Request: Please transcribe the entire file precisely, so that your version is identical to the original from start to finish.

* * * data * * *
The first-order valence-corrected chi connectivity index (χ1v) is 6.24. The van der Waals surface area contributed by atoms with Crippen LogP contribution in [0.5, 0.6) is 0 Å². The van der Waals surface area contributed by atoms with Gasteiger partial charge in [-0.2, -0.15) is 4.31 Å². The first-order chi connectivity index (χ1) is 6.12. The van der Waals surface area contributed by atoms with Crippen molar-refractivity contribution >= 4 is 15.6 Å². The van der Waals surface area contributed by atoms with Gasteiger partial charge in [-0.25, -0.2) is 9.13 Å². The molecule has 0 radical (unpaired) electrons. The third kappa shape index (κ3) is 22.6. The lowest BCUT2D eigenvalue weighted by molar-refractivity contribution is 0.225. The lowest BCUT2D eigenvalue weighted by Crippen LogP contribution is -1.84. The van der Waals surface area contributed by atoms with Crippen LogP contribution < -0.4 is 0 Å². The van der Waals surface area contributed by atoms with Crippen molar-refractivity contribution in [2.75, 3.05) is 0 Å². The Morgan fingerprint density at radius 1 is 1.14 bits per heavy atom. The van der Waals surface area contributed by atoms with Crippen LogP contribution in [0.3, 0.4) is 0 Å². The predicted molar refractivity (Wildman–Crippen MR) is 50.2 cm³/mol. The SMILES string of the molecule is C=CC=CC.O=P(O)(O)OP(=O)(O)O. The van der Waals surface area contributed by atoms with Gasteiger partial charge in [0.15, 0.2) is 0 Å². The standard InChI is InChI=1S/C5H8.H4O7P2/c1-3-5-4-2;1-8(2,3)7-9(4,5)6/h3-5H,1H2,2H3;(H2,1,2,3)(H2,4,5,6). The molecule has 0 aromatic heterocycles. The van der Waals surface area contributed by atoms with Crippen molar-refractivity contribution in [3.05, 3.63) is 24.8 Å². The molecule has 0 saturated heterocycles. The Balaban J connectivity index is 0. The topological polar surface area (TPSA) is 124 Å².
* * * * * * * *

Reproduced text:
The first-order valence-corrected chi connectivity index (χ1v) is 6.24. The van der Waals surface area contributed by atoms with Crippen LogP contribution in [0.5, 0.6) is 0 Å². The van der Waals surface area contributed by atoms with Gasteiger partial charge in [-0.2, -0.15) is 4.31 Å². The first-order chi connectivity index (χ1) is 6.12. The van der Waals surface area contributed by atoms with Crippen molar-refractivity contribution >= 4 is 15.6 Å². The van der Waals surface area contributed by atoms with Gasteiger partial charge in [-0.25, -0.2) is 9.13 Å². The molecule has 0 radical (unpaired) electrons. The third kappa shape index (κ3) is 22.6. The lowest BCUT2D eigenvalue weighted by molar-refractivity contribution is 0.225. The lowest BCUT2D eigenvalue weighted by Crippen LogP contribution is -1.84. The van der Waals surface area contributed by atoms with Crippen LogP contribution < -0.4 is 0 Å². The van der Waals surface area contributed by atoms with Crippen molar-refractivity contribution in [2.75, 3.05) is 0 Å². The Morgan fingerprint density at radius 1 is 1.14 bits per heavy atom. The van der Waals surface area contributed by atoms with Crippen LogP contribution in [0.3, 0.4) is 0 Å². The predicted molar refractivity (Wildman–Crippen MR) is 50.2 cm³/mol. The SMILES string of the molecule is C=CC=CC.O=P(O)(O)OP(=O)(O)O. The van der Waals surface area contributed by atoms with Gasteiger partial charge in [0.15, 0.2) is 0 Å². The standard InChI is InChI=1S/C5H8.H4O7P2/c1-3-5-4-2;1-8(2,3)7-9(4,5)6/h3-5H,1H2,2H3;(H2,1,2,3)(H2,4,5,6). The molecule has 0 aromatic heterocycles. The van der Waals surface area contributed by atoms with Crippen molar-refractivity contribution in [3.05, 3.63) is 24.8 Å². The molecule has 0 saturated heterocycles. The Balaban J connectivity index is 0. The topological polar surface area (TPSA) is 124 Å².